Youth sport is in a spot of trouble.  Kids are leaving sport earlier and staying out of it (see some statistics here - what is telling is how low the bar is to get counted as participating) .  Recent commercials from the Aspen Institute called, ‘Don’t Retire Kid’, coupled with the Project Play initiative, hammer that message home.

Evidently, something needs to change.

Game Change has been aware of the challenges in youth sport, in a professional context, but now we have our own kids.  And those kids are getting tossed into the youth sports meat grinder. We had heard the horror stories from friends and colleagues and seen a small sample of it personally. There was really very little choice; Game Change needed to try something.  Not to do something would be an act of malpractice.   

To that end, nearly two years ago Game Change made a bet that we could help change the approach, at the very least, locally.

We chose (no surprise to anyone) hockey.  Our kids play the sport, we understand it and we know people in the game that know more than we do. Our goal was to try and shift the paradigm and actually follow the recommendations made by the governing sport bodies, academics and experts from around the world and build a program that:

  • Is not predicated on skill level - in other words, don’t create a program that tilts everything to the elite player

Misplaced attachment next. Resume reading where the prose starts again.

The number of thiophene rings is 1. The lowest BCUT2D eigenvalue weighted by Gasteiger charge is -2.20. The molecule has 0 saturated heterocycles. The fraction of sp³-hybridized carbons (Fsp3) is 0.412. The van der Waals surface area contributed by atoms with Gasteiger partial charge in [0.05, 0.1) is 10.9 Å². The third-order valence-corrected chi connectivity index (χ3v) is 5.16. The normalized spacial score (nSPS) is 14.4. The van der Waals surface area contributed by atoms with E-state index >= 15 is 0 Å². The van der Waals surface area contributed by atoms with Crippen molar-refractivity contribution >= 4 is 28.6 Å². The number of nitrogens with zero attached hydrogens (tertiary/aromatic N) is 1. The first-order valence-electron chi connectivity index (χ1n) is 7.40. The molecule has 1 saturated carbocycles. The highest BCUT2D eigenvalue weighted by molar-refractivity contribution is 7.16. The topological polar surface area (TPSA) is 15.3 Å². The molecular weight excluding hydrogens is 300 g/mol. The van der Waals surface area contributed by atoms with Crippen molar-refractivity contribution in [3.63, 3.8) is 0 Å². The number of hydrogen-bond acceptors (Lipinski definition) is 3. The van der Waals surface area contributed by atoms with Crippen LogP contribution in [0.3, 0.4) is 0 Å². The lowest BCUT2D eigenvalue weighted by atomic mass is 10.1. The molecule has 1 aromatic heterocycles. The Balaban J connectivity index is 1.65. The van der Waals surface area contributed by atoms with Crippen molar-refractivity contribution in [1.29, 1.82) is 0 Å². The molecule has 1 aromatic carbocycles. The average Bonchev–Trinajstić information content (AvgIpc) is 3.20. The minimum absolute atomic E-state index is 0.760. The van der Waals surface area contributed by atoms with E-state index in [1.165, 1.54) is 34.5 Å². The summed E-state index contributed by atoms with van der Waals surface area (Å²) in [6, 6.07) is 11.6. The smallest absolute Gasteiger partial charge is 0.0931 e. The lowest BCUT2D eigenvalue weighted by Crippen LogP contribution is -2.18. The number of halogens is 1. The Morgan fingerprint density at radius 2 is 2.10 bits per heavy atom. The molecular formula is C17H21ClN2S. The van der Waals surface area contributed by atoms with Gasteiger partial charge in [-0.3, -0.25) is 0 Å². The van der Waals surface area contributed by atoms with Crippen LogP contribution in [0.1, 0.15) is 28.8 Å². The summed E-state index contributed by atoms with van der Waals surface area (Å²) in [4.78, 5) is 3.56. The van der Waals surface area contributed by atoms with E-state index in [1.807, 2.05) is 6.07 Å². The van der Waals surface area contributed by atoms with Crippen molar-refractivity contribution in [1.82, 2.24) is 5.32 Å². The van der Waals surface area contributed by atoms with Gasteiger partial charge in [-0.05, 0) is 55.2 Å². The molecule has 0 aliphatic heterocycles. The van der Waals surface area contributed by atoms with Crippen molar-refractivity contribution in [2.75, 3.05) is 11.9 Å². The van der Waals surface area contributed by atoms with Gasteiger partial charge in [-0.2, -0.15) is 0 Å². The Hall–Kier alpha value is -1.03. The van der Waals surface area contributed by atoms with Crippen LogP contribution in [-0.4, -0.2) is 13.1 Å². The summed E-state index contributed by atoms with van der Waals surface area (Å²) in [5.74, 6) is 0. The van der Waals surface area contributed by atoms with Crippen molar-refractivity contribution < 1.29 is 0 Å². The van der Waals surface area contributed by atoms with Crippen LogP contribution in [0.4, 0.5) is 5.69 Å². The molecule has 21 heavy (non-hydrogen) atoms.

• Focuses on skill development 

  • Reduces focus on competitive outcomes/rankings

  • Reduces travel and days at the rink, but still  increases practice time

  • Use sport as a platform for personal development

  • Make it fun but challenging

  • Make kids good at 18 not 8

Our initial approach was to engage with a local youth hockey association and work with them to establish a pilot initiative within their current construct and see if we could make this approach work. A lot of our approach was driven by a gentleman out of Toronto who we were put in contact with named Rick Ferroni.  Rick is running a cutting edge program that continues to grow in one of the most ass backwards youth hockey leagues on the planet, the Greater Toronto Hockey League (GTHL). 

The Merriam-Webster dictionary defines a “dumpster fire” as “an utterly calamitous or mismanaged situation or occurrence.” Or see GTHL.

The Merriam-Webster dictionary defines a “dumpster fire” as “an utterly calamitous or mismanaged situation or occurrence.” Or see GTHL.

A quick aside. Canada has seen its share of players in the NHL continue to fall, the Canadian Hockey League continues to see the selection of its athletes diminish at the NHL draft, Canadian dominance at the elite junior level is waning and worst of all young men/boys flee the game. Hockey Canada is in the midst of pulling a Blackberry and seems oblivious to it.  Where does the problem start? Well, if you want to point fingers, a safe place to start is the GTHL, but that is a story for another day.. 

Coming back on point, the Game Change approach really is not radical. We are based in the United States.  Our approach with the local hockey association, was to take a different development angle and simply meet and in some cases exceed the expectations laid out by USA Hockey.  USA Hockey has a development model called the ADM (athlete development model) which they recommend everyone adhere to. Unfortunately, the local association was unreceptive. Consequently, our team and some forward thinking local parents founded Connecticut GC (not ‘Game Change’, Grit and Courage).